How to Potty Train a Girl

Don’t Stress While Teaching Girls to Use the Toilet

Changing diapers is not fun for anyone involved in the process, so it’s not surprising that parents look forward to diaper-free days. However, toilet training is not always a quick-and-easy process; instead, it usually occurs over a period of time. And, not surprisingly, you may encounter setbacks along the way. In the end, though, once a girl completes her potty training, everyone will be smiling.

Get Into a Routine

Little girl on potty

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Every child is different, so there is no one “right” time to start toilet training for girls. However, she will give signs she is ready to start. For instance, she may sleep through naps without wetting her diaper, or she may show signs that she doesn’t like wearing a wet or dirty diaper. Maybe she starts watching or imitating mom or an older sister when she goes to the bathroom.

Start by purchasing a training toilet or portable child toilet seat, and show it to your daughter. Let her sit on it and get a feel for the seat. Show her how to steady herself by holding onto the sides; this is especially important when she has a bowel movement. Let her sit on the seat any time she wants so that she stays interested.

Next, start encouraging her to use the toilet on a regular basis. For instance, when she first wakes, take her into the bathroom so she can use the bathroom. Even if she doesn’t pee much, congratulate her on using the bathroom like a "big kid." If she attends preschool or daycare, include her teachers in the training so they can take her to the bathroom on a regular basis.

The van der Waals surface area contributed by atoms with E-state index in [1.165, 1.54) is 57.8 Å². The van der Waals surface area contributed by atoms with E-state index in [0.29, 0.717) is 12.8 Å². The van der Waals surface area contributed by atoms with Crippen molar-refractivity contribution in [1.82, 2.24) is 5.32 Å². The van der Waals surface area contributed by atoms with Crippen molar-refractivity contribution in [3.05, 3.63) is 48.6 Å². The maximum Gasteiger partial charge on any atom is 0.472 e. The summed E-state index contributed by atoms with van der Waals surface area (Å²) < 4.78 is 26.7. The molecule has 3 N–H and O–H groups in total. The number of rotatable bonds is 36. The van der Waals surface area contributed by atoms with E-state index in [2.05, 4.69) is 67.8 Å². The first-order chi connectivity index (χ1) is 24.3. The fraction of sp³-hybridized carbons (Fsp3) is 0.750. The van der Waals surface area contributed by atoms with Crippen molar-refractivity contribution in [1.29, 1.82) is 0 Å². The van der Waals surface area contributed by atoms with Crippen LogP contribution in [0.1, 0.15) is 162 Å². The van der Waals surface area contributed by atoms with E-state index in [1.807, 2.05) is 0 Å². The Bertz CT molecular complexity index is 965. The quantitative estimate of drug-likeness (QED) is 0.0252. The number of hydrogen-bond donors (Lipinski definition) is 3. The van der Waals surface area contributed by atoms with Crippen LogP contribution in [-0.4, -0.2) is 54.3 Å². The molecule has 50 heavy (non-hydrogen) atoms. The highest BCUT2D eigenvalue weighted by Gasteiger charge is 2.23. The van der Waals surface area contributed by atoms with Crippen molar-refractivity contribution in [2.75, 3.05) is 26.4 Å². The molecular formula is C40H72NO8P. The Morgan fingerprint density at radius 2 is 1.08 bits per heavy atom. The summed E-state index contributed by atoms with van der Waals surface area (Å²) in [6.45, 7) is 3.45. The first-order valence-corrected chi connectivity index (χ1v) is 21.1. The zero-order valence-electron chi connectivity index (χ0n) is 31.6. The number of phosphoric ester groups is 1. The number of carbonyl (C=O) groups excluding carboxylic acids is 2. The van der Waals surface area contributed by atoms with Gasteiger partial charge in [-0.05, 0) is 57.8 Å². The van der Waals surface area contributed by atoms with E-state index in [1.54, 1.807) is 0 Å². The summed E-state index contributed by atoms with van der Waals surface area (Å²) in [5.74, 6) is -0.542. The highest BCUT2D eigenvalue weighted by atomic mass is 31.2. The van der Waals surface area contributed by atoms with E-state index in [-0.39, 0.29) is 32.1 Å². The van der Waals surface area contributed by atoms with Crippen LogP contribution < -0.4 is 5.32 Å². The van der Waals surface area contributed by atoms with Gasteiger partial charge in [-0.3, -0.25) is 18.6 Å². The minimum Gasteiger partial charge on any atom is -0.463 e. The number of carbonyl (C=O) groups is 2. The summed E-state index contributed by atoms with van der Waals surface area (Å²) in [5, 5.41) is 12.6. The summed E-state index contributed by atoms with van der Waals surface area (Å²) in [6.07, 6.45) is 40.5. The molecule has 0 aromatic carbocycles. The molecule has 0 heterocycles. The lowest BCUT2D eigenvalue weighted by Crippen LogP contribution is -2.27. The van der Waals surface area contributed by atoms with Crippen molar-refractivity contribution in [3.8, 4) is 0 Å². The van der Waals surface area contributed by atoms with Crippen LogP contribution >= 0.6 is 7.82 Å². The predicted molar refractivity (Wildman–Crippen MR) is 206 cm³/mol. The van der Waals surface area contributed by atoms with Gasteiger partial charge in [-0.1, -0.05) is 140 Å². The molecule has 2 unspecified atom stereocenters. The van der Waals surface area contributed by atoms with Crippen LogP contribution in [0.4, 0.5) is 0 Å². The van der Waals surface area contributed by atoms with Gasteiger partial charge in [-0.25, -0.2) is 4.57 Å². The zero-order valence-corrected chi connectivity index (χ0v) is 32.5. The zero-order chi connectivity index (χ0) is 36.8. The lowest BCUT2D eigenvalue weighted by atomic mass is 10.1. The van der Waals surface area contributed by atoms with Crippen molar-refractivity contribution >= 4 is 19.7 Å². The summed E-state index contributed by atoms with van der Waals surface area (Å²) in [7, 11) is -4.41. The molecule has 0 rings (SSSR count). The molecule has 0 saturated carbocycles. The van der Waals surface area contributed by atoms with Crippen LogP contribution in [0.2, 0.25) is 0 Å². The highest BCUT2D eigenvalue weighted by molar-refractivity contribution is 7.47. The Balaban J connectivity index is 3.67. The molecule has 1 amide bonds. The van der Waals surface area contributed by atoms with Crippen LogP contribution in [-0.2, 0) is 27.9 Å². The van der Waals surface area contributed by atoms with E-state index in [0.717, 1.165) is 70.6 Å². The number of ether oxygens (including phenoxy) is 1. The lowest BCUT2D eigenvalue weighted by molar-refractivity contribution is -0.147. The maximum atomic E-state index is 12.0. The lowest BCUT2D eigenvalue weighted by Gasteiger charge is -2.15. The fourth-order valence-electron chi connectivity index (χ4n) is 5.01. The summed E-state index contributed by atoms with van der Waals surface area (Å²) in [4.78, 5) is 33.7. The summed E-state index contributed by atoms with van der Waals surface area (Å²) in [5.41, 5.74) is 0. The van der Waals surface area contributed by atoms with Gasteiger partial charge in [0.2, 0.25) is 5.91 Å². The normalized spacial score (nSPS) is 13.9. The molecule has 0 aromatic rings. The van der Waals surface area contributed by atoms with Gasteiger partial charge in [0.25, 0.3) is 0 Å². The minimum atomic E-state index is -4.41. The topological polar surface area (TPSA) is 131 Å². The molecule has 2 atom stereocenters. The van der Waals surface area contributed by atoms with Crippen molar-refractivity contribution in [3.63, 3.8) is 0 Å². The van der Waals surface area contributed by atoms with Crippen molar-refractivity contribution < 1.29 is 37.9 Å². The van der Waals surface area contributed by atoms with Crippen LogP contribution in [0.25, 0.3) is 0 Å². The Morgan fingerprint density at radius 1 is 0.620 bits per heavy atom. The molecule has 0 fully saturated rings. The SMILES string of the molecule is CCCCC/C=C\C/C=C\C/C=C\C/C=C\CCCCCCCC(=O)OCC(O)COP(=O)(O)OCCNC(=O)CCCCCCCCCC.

During this process, teach her how to wipe herself using toilet paper to wipe from front to back. If she seems uncertain as to how to do this or struggles with wiping, show her how to pat herself dry after she goes.

The Difference Between Boys and Girls

Girls who see fathers or older brothers use the bathroom may think they can go to the bathroom in the same fashion. As such, she may want to stand up to pee. Don’t fight her on this. Instead, let her try it out, so she can understand why girls must sit to pee, while boys can stand.

Tips to Ease Training

Little girl on potty

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For most girls, toilet training is not accomplished quickly. Both the adults and children may get frustrated on occasion. To keep these occasions to a minimum, first and foremost, understand that accidents will happen. A lot. While those experiences can be trying, remember to stay calm.

Another way to keep girls interested in toilet training is to introduce underwear. Most girls are excited about the possibility of wearing real "big girl" underwear, especially designs with their favorite characters or colors. As she progresses in her training, allow her to wear underwear during her “awake” hours, switching to diapers only when she’s sleeping. Yes, this could—and most likely will—lead to accidents, but those accidents could prompt her to go to the bathroom as soon as she feels the urge rather than waiting.

Have books on hand to read through with your child as she tries to use the bathroom. These can be toilet training-themed books or some of her favorite books. Reading will take her mind off trying to use the bathroom, allowing her to relax so she can go.

Celebrate Success

As your daughter learns to use the toilet, don’t be afraid to celebrate her successes. For instance, when she successfully uses the potty, reward her with an extra five minutes of playtime before bed. Or, let her choose a new pack of underwear for herself after going several weeks with no accidents. Just be careful to not reward every instance of success. Definitely stay enthusiastic and encouraging, but don’t get into the habit of providing a reward each and every time she uses the toilet.